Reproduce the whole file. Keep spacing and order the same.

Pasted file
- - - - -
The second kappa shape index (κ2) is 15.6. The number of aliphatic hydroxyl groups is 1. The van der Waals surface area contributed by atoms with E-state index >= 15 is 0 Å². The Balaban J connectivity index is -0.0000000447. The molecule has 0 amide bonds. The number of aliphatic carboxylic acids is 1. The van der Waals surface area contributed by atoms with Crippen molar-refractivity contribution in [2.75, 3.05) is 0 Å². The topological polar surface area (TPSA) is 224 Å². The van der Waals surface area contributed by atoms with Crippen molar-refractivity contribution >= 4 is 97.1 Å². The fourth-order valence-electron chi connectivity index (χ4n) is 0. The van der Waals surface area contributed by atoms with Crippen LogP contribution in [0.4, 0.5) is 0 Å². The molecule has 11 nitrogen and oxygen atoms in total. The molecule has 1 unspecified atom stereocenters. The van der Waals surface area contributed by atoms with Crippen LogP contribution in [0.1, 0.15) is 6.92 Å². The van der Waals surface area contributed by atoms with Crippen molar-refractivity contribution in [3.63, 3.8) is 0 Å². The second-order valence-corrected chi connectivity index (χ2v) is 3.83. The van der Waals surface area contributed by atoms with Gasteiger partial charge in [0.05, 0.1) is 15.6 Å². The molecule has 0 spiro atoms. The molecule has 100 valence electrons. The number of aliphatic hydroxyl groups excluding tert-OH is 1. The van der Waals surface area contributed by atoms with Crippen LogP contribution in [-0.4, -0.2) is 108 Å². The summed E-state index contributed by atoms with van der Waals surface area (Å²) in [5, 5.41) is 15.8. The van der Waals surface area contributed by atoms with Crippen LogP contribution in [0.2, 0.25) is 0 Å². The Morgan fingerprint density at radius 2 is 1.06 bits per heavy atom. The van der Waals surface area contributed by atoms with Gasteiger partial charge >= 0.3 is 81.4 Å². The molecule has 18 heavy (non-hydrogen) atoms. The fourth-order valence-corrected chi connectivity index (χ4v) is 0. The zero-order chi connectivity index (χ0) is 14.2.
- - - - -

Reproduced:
The second kappa shape index (κ2) is 15.6. The number of aliphatic hydroxyl groups is 1. The van der Waals surface area contributed by atoms with E-state index >= 15 is 0 Å². The Balaban J connectivity index is -0.0000000447. The molecule has 0 amide bonds. The number of aliphatic carboxylic acids is 1. The van der Waals surface area contributed by atoms with Crippen molar-refractivity contribution in [2.75, 3.05) is 0 Å². The topological polar surface area (TPSA) is 224 Å². The van der Waals surface area contributed by atoms with Crippen molar-refractivity contribution >= 4 is 97.1 Å². The fourth-order valence-electron chi connectivity index (χ4n) is 0. The van der Waals surface area contributed by atoms with Crippen LogP contribution in [0.4, 0.5) is 0 Å². The molecule has 11 nitrogen and oxygen atoms in total. The molecule has 1 unspecified atom stereocenters. The van der Waals surface area contributed by atoms with Crippen LogP contribution in [0.1, 0.15) is 6.92 Å². The van der Waals surface area contributed by atoms with Crippen molar-refractivity contribution in [3.63, 3.8) is 0 Å². The second-order valence-corrected chi connectivity index (χ2v) is 3.83. The van der Waals surface area contributed by atoms with Gasteiger partial charge in [0.05, 0.1) is 15.6 Å². The molecule has 0 spiro atoms. The molecule has 100 valence electrons. The number of aliphatic hydroxyl groups excluding tert-OH is 1. The van der Waals surface area contributed by atoms with Crippen LogP contribution in [-0.4, -0.2) is 108 Å². The summed E-state index contributed by atoms with van der Waals surface area (Å²) in [5, 5.41) is 15.8. The van der Waals surface area contributed by atoms with Crippen LogP contribution in [0.2, 0.25) is 0 Å². The Morgan fingerprint density at radius 2 is 1.06 bits per heavy atom. The van der Waals surface area contributed by atoms with Gasteiger partial charge >= 0.3 is 81.4 Å². The molecule has 18 heavy (non-hydrogen) atoms. The fourth-order valence-corrected chi connectivity index (χ4v) is 0. The zero-order chi connectivity index (χ0) is 14.2.